06/18/2014 12:27PM

Fornatale: NHC qualifier Polk reflects on strategy


Frank Polk played in his first handicapping tournament about 10 years ago in Las Vegas. After the contest, one of the tellers asked him how he did. “I told him I did well. I was proud of coming in 35th. He asked me, ‘What does that pay?’ I told him it didn’t pay anything. Then he asked me, ‘Well, what does last pay?’”

At the time, Polk was irritated by the cheeky remark, but over the next few years he came to see that the teller had a point. By focusing on “not embarrassing himself,” in his contest play, he was essentially just middling along, guaranteeing he’d never really do well. This changed in 2010. Polk explained what made the difference: “At first, I just wanted to prove I was as good a handicapper as everybody else, but I didn’t really care if I was better. I picked a lot of logical horses who were maybe 5-2 and 7-2, but that’s not the way to have success in tournaments. I changed my mindset to become more aggressive. It took time, but I was able to develop the confidence to play longer-odds horses.”

While his selections may have been more aggressive, Polk became a more patient, philosophical player overall.

“I learned to be willing to lose, to not complain when I’d lose a photo finish, to not second-guess. As long as your handicapping is good and your decisions are strong it doesn’t matter where you end up in any particular contest,” he said.

Polk likened tournaments to baseball in this regard: “It’s like being a home run hitter. If you want to hit home runs, you’ve got to be willing to strike out. It’s the same thing in tournaments. You’ve got to be willing to lose and wait until it’s your day.”

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Polk, who just turned 60, first attended the races with his parents at a now-defunct track in Raton, N.M. when he was 8 years old. He read Andrew Beyer’s “Picking Winners” in law school and also was influenced by a handicapper named Michael Pizzolla. These days, Polk is an attorney specializing in aviation finance law, but much of his free time is spent playing the horses.

In Sunday’s NHCQualify, all four players who won NHC seats, including Polk, selected cap horse Cristina’s Halo, but there were three players who played her that didn’t advance. Polk believes that while longshots are essential to successful contest play, you also have to accept shorter prices on occasion “if that’s all there is in the race.” Sunday’s contest spoke to the wisdom of Polk’s approach: “I only had two other horses that hit, but that was enough.”

An adjustment on the fly allowed Polk to qualify.

“I try not to fiddle with my picks too much, but at the same time I’m not afraid to make changes,” he said. “I changed my pick in the next-to-last race. I was originally on a longshot, but I changed to the winner, Crown Queen, because I just thought she was going to win and I didn’t need a big price at that point.”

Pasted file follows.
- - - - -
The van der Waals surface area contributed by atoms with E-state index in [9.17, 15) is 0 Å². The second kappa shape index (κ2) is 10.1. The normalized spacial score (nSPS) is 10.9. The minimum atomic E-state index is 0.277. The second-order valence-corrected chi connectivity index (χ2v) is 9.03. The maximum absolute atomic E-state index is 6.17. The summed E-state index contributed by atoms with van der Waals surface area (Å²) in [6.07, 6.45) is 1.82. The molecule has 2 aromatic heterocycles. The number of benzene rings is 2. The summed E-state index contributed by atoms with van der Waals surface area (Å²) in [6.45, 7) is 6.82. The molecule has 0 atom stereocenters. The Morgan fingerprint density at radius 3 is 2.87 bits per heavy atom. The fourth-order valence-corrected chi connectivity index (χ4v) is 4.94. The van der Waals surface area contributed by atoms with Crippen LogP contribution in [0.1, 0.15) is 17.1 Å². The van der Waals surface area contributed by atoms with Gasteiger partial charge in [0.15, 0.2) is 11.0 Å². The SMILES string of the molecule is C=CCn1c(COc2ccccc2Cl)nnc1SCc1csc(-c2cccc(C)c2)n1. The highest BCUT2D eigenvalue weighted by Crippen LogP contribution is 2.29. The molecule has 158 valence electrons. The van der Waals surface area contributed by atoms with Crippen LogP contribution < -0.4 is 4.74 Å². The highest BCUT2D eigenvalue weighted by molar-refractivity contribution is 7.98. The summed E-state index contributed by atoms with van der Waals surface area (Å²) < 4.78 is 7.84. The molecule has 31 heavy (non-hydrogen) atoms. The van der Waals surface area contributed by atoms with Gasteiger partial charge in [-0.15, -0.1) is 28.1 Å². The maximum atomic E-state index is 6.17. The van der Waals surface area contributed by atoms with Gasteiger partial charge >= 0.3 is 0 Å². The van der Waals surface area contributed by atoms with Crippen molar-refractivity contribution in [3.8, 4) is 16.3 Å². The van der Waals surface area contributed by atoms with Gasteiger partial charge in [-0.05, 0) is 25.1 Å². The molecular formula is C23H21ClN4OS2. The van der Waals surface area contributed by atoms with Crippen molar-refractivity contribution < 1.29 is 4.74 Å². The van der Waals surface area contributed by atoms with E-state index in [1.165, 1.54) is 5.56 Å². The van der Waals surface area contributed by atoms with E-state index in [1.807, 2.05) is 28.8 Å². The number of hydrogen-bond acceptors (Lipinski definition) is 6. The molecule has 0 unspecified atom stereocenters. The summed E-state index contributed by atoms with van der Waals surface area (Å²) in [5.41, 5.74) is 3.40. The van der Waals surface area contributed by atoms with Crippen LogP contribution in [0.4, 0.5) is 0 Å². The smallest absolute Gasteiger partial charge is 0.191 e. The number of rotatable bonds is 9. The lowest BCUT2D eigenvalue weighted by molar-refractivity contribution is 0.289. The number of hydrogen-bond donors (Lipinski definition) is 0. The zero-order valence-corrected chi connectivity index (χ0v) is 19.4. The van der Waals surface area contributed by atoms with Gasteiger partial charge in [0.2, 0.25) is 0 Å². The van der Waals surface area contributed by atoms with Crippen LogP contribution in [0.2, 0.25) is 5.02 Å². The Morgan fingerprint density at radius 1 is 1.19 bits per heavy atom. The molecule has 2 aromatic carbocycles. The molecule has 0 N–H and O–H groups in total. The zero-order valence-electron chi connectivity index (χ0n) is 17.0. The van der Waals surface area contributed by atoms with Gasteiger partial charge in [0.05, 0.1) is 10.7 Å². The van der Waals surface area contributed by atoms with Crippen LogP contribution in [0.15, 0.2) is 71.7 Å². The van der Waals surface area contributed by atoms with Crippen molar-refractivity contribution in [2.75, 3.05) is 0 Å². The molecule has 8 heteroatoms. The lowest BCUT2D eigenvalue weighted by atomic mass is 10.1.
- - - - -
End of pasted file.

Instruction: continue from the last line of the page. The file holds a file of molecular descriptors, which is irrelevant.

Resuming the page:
He got in by the skin of his teeth, qualifying by just 10 cents.

“I assumed that I had lost my qualifying spot in the last race. The horses that ran one-two were logical. But when I started looking at who played what behind me, I saw there was a chance I’d be okay – only one guy who could catch me had picked the right horse. As long as the place horse paid less than $7.10, I was going to be okay. It ended up paying $7 exactly. And I told my wife, who has always been my biggest supporter, ‘Okay, we’re in again!’ ”

Polk is a big believer in brief “freshenings” to keep his mind sharp and his handicapping creative, but opted to ride a hot streak last weekend.

“I got my first seat for this year in an online contest on Belmont Stakes day and I was able to follow it up with another good showing on NHCQualify this weekend. I wasn’t planning on playing, I just figured I was kind of hot, I might as well see what happens.”

In 2010, Polk’s first year at the NHC, he made a furious run on Day 2 to finish 17th and caught the bug. He’s been back every year since, meaning this will be his sixth time at the event.

“The tournament is great,” he said. “It’s definitely the best contest I’ve played in, and I like that it gives me something to shoot for each year. I like the new format. The only thing I’d like to see them do is have a current leaderboard available to all the players, especially as it gets down towards the final 50 and then the final table.”

Polk looks forward to having two entries at this year’s NHC, but he realizes it’s no guarantee of anything.

“I think I’ll feel more relaxed, and I’m going to enjoy having that freedom to play more longshots, but having two tickets can be frustrating, too, because there’s always the danger of splitting them. You have half the winners on one and half on the other and then you play the ‘what-if?’ games. But overall, it will help.”